I was discussing the greatest quarterbacks ever with my oldest friend, our boxing contributor Warren Rodriguez, and we both agreed that Joe Montana was the best. My argument was that he had the best combination of winning and statistical greatness before the league totally changed, and that he was a Top-3 quarterback for a decade.

Warren had a slightly different, less scientific, take on it, and I think I like his better.

When I brought up my other candidates, Johnny Unitas, Tom Brady and John Elway, he reminded me that all of them had not only lost Super Bowls, but they had lost historic Super Bowls or been embarrassed in the big game. Unitas fell victim to a huge upset, and Joe Namath's guarantee, in Super Bowl III, while Elway lost three Super Bowls in the 80s by a combined 95 points.

Brady, for all his greatness, has now lost to the lesser Manning on Super Sunday TWICE, and did so with arguably the greatest team in NFL history around him in 2007. He has also gone a decade without winning a title. For all the "winner" talk around Brady, he hasn't won the big one since he became an elite quarterback. He was a pretty good QB for his three championships, but not the player he is today.

Heck, we rag on Kobe's first three rings because he had Shaq next to him, but for some reasons we view Brady's titles differently.

You can add Peyton Manning to this list after that dreadful performance against Seattle. All of those guys are in the conversation for best ever, but we just don't have a memory like that of Joe Montana. For that reason, along with he and Bill Walsh's reshaping of the NFL passing game, plus four Super Bowl wins, I gotta go with Joe.

Re-Ranking Manning and Seattle's D in 2013

A few weeks back, in preparation for the conference championship games, I ranked the Top-10 QB seasons and Top-10 defensive seasons in league history. Peyton Manning finished No. 2, behind 1984 Dan Marino, on my list of the best QB seasons, and after this performance, I think I'm going to leave him right there.

Like Marino, Peyton led the best offense in football into the big game, and was handled by the best defense in football. In '84 it was the 49ers, but Marino's team at least avoided  total embarrassment, losing 38-16.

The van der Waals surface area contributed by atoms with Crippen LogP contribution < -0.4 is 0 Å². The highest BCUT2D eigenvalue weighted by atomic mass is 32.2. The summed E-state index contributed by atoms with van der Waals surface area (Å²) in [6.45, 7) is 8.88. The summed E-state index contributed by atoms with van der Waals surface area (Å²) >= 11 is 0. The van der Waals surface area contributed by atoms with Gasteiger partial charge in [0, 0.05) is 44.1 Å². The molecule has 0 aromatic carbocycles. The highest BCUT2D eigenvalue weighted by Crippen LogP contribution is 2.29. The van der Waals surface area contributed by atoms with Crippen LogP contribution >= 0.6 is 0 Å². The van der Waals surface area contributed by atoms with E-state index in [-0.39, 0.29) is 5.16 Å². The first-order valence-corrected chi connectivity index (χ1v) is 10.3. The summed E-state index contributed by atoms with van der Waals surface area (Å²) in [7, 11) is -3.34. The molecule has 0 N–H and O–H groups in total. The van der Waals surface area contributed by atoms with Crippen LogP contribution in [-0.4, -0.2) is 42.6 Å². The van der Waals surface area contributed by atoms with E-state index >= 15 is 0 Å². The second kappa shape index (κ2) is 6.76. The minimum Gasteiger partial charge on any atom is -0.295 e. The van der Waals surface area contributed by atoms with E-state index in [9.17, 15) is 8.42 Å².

Still, you could make the case that both passers were humbled in their final games of historic years, and the same goes for No. 3, the 2007 edition of Tom Brady. I know that "defense wins championships" is an old cliche that has been debunked many times, but at least in these cases, great defenses have won out against historic offenses.

Speaking of defense, I had Seattle's "Legion of Boom" ranked No. 10 on my initial list, and I think it's time to move them up a bit. Not just because they won the Super Bowl, but because they had, in my opinion, the most impressive defensive performance in Super Bowl history.

What they've done in an offense-happy league is nothing short of amazing, and I would move Seattle up from No. 10 all the way to a tie for No. 7 with the 2002 Tampa Bay Buccaneers. You're splitting hairs between the two best pass defenses in modern league history, and both dominated great offenses in the big game. Not to mention, both run the 4-3 under alignment as well as anyone, though Tampa ran it's famous Cover 2 behind it, while Seattle opts for a Cover 3, man-up hybrid.

Either way, they jump the 2008 Steelers and 1975 Los Angeles Rams, something that I think is justified given their playoff run.

Be on the lookout for our final two "The Good, the Bad and the Ugly" pieces. The first coming tomorrow, recapping the Super Bowl, and the final on Wednesday, recapping the entire 2013 season.